• Use the same headings on every page for consistency.
• Organize your content organized clearly and simply.
Duh - isn't that Web 1.0? Did I miss a decade or something.
Maybe these were Big Ideas to the federal government web designers, the ones who make sites that have so much stuff on them you can never find what you are looking for. The search engine was Boolean, which basically means it was created by developers who know how to look things up on the sites they build.
There was not a word said about any of the things that matter right now - SEO, integration with other forms of media, branding, whether or not anyone uses them, what they think? They are working on a redesign of the site.
Somewhere in there was one piece of information I could use. It had a button that would help make the font bigger. Yipee.
To be fair, at the time this site was designed elderly people were just learning to turn on a computer. Now I’d match 92 year-old great aunt Helen with any teenager I know.
Part two of the worst web site presentations ever tomorrow.
Thursday, October 15, 2009
Went to a panel discussion on branding your organization through social media the other day - one of the better ones I've been too. Learned a few things too. Here are some highlights:
Google Wave - Haven't had a chance to look at it yet but hear it is the next best thing out there and will give other social media sites a run for their money. Check it out.
Social Media Policy - A smart one. On office time if you go on Facebook you are a representative of your company. Don't post anything you wouldn't say to your mother at a family dinner. After hours you can be a little more risque but remember it can come back to haunt you.
Should You Keep Work and Life Separate on Facebook? - This question always comes up. Facebook now has enough privacy settings that you can literally segment your groups into different sets of fans and only let one group see certain posts while others can see posts more applicable to them.
Branding in the Social Space - Every company and individual has the opportunity to develop a personality on line that is uniquely yours. That's how you brand. Figure out who you are and what you want to be and make sure you emphasize that. If you don't have a personality (seen this a lot on blind dates) then it's going to be pretty tough to make a social media one.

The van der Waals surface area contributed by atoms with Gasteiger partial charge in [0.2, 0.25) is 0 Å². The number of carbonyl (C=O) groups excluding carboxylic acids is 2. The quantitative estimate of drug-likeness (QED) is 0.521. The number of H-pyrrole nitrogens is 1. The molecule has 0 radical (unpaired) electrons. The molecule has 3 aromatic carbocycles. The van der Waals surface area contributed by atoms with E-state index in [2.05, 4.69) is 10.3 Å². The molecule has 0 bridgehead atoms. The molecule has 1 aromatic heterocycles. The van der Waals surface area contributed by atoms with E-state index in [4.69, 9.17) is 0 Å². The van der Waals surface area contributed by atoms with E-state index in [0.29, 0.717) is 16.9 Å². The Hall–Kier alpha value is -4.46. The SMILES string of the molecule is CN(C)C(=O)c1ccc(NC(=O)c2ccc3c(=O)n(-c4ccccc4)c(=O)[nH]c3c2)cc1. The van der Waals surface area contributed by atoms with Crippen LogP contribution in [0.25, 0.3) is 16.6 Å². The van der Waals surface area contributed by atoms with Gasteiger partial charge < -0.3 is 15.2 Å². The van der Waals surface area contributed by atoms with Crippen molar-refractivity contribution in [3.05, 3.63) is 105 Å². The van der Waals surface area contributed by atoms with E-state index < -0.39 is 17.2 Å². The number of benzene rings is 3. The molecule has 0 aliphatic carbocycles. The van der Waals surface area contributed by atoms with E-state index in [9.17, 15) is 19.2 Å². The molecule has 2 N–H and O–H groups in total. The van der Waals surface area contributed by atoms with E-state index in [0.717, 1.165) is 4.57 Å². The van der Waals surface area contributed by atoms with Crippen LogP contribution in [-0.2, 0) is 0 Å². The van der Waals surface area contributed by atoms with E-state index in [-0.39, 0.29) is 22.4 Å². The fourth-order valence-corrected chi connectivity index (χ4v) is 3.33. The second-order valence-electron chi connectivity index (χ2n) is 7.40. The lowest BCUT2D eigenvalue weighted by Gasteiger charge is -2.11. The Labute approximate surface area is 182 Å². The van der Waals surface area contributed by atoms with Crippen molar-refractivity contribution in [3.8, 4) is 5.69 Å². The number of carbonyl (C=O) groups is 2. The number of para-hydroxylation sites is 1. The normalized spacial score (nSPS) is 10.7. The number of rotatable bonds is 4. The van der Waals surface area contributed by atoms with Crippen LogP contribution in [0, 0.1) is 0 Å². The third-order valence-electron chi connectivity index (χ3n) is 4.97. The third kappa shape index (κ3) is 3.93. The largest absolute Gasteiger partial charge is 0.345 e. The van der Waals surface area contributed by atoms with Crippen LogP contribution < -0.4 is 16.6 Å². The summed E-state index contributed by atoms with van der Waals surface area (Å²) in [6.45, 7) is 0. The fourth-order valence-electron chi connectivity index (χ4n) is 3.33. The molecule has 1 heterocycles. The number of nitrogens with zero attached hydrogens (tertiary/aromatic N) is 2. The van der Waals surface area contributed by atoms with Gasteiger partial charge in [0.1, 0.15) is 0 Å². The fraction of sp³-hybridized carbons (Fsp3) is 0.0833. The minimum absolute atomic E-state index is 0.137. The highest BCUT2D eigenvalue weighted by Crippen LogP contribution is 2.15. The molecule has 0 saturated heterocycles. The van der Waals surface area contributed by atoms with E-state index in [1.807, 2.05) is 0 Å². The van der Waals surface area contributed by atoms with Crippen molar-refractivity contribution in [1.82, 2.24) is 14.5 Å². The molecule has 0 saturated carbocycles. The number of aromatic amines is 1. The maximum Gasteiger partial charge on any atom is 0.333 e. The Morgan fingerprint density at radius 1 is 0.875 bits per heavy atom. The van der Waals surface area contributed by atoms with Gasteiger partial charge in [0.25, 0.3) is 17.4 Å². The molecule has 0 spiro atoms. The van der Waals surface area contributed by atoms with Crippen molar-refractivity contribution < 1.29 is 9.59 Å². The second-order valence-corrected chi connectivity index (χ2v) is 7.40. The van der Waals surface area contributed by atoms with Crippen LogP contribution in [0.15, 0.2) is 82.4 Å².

Facebook Advertising - One participant had a lot of success with this by spending very little money. His ROI was fantastic. Again though what are you trying to accomplish with advertising? The Facebook words you can use for SEO on your ads can be pretty limiting. But they're getting better.
Cross Promotion - I tweet, blog, Facebook, Plaxo, YouTube and cross promote my business and products on all of them. How much you toot your own horn is up to you and your audience. How much will they tolerate? Best bet is to connect all of them and then figure it out.
Lawyers Online - The loss of control freaks them out - totally. How can you protect yourself if it's up there for everyone to see? They're still trying to figure it out.
Many Companies and Associations Still Not Using Social Media - NOOOOO - REALLY - they're not. And they're still in business, thank you very much. You have to start with your customer base. Are they on there? How are they using social media? Are you trying to reach young professionals - then you'd better be there. Is your client base white men over the age of 55 - social not so much. Know your audience. That's pretty basic.
There's more but it's my birthday and I'm blogging. Done for the day.
Tuesday, October 6, 2009
Today was a win for PR people, reputable journalists and those with ethics. I cannot count how many bloggers out there refuse to cover the clients I pitch (even when they really are different and useful).
Why - because they live by "pay to play" a form of marketing that fools the masses into believing that the products they are covering - and what they say about them - is an honest opinion. But the truth is these blogs and their writers are for sale. If you pay them, they will write about you. If not, well shrug, shrug, shrug.
Reputable journalists hate this because they are bound by ethics and rules. They can't take gifts. They can't take money. And most important, they try not to be sleazy.
Recently I realized just how bad it had gotten when I got an email from a personal finance blogger who just flat out said, “Tell your client to spend some of the marketing budget they are spending on you here on my blog and I’ll write about him.” WOW.
Sorry bloggers but your reign of ethics free writing is taking a big hit. According to an article in today’s New York Times, the F.T.C. said that beginning on Dec. 1st, 2009:
Bloggers who review products must disclose any connection with advertisers, particularly if they are paid for placement.
Celebrities will need to disclose any ties to companies, should they promote products on a talk show or on Twitter.
Advertisers are losing the ability to gush about results that differ from what is typical — for instance, from a weight loss supplement.
The important thing is that the government is beginning to impose rules on the Internet, similar to the same sorts of regulations that other forms of media, like television or print must live by. They must have some powerful lobbyists out there.